Our goals for our children

Okay, experienced homeschoolers can stop laughing now.

We used to have lofty ideas about what our kids would achieve in life.  We’ve wised up.  The major goals have become:

  • Able to support themselves financially in a legal manner
  • Well trained or educated in whatever they choose to do

Effectively, they need to leave the house someday without draining our bank accounts to do so.

One day in early 2010, I sat in a room where some unschooling notable speaker (no clue who–I was there by accident and not a follower of “the movement”) was giving a talk.  The room was packed and I was near the front.  Her opening lines were (almost verbatim, but I’m sure a word or two is wrong):

“When I started homeschooling, my goals for my children were that they could do enough math to balance their checkbook, and read and write enough to fill out an employment application.”

My immediate thought was: “I am SO in the wrong place.  I want WAY more for my kids than THAT.”  At the time, my son was 6 years old.  But I was stuck in the talk because of the capacity of the room… so I listened.  A lot of what this woman said made complete sense.  These were the things she would IMPOSE on her children.  They would have to be self-driven to do anything additional.  By 2010 when I attended this talk, this woman’s children were already adults, and were educated or well-trained for their respective careers.  Their careers were not what we culturally define as “successful”, but her kids loved what they did and were financially independent of their parents.  We hope this for our kids.

So, at the moment, our son–at age 10–has enough skills to balance a checkbook and fill out an employment application.  He actually has more skill than that.  The rest is pretty much gravy.  But we DO raise our children with the hope of creating the following outcomes:

  • They need to think critically and be capable of analyzing things rather than simply take in what is offered to them without question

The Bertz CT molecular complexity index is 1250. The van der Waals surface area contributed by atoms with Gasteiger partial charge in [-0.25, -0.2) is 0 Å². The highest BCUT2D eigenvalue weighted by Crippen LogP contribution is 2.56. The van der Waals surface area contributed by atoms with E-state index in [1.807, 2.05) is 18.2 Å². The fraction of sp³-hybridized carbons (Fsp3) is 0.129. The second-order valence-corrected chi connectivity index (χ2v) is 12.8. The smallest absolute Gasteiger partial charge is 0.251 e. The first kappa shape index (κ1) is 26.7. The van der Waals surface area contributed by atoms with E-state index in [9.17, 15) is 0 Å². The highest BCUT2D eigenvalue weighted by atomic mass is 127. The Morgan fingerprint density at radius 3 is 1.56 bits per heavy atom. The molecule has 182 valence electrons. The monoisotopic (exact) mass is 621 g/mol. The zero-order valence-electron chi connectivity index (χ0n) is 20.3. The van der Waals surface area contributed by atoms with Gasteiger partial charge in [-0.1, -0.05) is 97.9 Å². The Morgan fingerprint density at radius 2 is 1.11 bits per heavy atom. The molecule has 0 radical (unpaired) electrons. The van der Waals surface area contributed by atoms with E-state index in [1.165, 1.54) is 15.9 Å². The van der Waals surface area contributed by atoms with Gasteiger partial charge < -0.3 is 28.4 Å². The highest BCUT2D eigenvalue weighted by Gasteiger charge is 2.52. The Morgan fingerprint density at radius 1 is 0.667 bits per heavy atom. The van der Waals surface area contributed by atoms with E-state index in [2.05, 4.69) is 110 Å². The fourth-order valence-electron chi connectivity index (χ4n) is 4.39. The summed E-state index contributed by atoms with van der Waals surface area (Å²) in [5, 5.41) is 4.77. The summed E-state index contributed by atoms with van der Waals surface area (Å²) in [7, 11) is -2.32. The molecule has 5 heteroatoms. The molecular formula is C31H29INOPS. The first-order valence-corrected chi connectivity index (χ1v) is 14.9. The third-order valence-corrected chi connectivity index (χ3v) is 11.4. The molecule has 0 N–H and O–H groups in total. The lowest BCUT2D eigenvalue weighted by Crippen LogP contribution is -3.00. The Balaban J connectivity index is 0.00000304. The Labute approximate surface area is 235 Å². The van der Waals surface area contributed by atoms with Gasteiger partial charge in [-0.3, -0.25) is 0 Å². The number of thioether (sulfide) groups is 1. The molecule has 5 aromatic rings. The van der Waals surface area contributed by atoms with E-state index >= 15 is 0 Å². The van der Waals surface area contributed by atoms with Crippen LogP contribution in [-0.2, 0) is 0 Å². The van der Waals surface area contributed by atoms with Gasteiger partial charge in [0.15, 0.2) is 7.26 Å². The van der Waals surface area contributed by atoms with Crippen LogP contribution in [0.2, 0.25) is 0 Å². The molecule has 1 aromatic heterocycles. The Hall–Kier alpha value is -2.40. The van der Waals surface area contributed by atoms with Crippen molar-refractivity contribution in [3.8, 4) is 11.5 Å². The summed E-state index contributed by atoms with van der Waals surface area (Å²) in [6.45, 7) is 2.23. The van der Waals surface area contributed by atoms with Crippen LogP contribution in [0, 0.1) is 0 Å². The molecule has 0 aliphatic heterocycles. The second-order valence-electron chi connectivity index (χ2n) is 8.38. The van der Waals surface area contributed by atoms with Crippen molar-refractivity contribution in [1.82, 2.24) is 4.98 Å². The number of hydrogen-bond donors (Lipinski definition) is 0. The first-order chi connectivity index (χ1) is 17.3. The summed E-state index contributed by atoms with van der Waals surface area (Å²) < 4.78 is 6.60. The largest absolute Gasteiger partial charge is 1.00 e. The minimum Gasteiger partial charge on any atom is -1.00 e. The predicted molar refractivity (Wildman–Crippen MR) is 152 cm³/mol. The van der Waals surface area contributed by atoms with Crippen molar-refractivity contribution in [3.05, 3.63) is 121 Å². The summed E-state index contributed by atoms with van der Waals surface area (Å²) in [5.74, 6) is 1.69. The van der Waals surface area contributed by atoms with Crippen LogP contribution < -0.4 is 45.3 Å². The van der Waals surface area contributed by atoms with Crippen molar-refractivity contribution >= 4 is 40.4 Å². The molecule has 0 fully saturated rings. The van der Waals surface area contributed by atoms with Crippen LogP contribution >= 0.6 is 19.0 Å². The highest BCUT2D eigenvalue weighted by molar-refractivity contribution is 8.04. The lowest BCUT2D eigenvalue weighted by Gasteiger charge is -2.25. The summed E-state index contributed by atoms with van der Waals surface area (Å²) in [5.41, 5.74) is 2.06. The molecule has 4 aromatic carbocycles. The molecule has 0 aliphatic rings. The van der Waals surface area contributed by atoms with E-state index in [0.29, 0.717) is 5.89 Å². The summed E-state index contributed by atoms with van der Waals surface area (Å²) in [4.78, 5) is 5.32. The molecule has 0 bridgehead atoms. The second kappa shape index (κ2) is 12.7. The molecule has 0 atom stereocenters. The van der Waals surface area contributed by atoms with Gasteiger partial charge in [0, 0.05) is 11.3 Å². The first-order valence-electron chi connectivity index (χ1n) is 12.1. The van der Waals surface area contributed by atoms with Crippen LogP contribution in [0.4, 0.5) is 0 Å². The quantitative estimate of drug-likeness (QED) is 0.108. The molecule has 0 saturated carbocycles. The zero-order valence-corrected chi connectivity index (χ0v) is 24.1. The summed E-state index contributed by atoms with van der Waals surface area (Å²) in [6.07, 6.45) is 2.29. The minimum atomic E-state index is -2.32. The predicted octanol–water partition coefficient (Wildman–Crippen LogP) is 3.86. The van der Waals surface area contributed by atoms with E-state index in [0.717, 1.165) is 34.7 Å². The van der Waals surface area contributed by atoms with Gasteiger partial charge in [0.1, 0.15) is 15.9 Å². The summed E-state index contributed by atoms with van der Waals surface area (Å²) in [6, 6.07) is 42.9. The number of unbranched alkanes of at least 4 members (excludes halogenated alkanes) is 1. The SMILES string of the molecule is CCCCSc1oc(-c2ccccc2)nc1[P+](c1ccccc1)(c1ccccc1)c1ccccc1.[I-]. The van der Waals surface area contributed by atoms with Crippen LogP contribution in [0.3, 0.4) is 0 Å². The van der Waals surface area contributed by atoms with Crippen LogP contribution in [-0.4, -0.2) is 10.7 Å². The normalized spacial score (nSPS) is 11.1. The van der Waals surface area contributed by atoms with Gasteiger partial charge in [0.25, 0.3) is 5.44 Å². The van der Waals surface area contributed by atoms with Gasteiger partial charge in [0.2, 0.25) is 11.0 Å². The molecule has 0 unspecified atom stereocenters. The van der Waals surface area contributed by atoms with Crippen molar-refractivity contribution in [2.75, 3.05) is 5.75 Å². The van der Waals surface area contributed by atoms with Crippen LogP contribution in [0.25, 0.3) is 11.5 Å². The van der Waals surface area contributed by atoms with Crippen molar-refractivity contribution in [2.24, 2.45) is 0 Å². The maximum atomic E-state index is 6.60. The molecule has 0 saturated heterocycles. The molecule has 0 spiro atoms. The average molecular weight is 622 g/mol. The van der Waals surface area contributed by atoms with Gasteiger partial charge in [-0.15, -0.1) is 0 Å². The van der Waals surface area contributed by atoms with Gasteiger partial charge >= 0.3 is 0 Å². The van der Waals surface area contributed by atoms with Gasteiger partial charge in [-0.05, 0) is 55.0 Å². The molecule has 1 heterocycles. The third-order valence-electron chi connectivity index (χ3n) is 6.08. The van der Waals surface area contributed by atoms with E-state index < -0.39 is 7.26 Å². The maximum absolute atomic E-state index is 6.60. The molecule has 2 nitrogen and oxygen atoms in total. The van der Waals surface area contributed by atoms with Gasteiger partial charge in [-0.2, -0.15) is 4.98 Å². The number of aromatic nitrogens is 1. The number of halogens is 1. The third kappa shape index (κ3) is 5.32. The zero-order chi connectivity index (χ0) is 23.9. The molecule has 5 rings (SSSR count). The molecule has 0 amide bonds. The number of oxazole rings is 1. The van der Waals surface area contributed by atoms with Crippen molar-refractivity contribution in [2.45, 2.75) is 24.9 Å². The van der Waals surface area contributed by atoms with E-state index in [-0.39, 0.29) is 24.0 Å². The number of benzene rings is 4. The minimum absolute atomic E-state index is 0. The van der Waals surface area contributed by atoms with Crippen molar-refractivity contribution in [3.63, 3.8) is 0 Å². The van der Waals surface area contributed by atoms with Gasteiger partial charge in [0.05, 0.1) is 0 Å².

• They need to understand socially appropriate (although possibly not always acceptable) ways to manage challenging things they don’t agree with or question
  • They need to be able to communicate with a diverse spectrum of other humans
  • They have to be able to work with others in joint decision-making and on a team
  • They should be capable of taking direction from other figures of authority
  • They should be capable of understanding various worldviews and how they affect people’s decision-making or behaviors

We work towards these goals a myriad of ways, through the normal course of parenting–like every other parent.   Except that I think we had to actually sit down and think about our goals for our kids very consciously because there was no subconscious sense that “they would learn a lot of what they need in school”.  So while the goals above are probably similar to countless parents whose kids are educated in a variety of ways, I think the process of sitting down and becoming very clear about your goals for your children creates a situation where decisions about what is important in life become very easy.  Everything is measured against the goals.

And we are VERY dedicated to child-led learning.  We follow the child and weave the rest in as we live each day–knowing that a lot of OUR goals for our children cannot be learned in a lesson.

 

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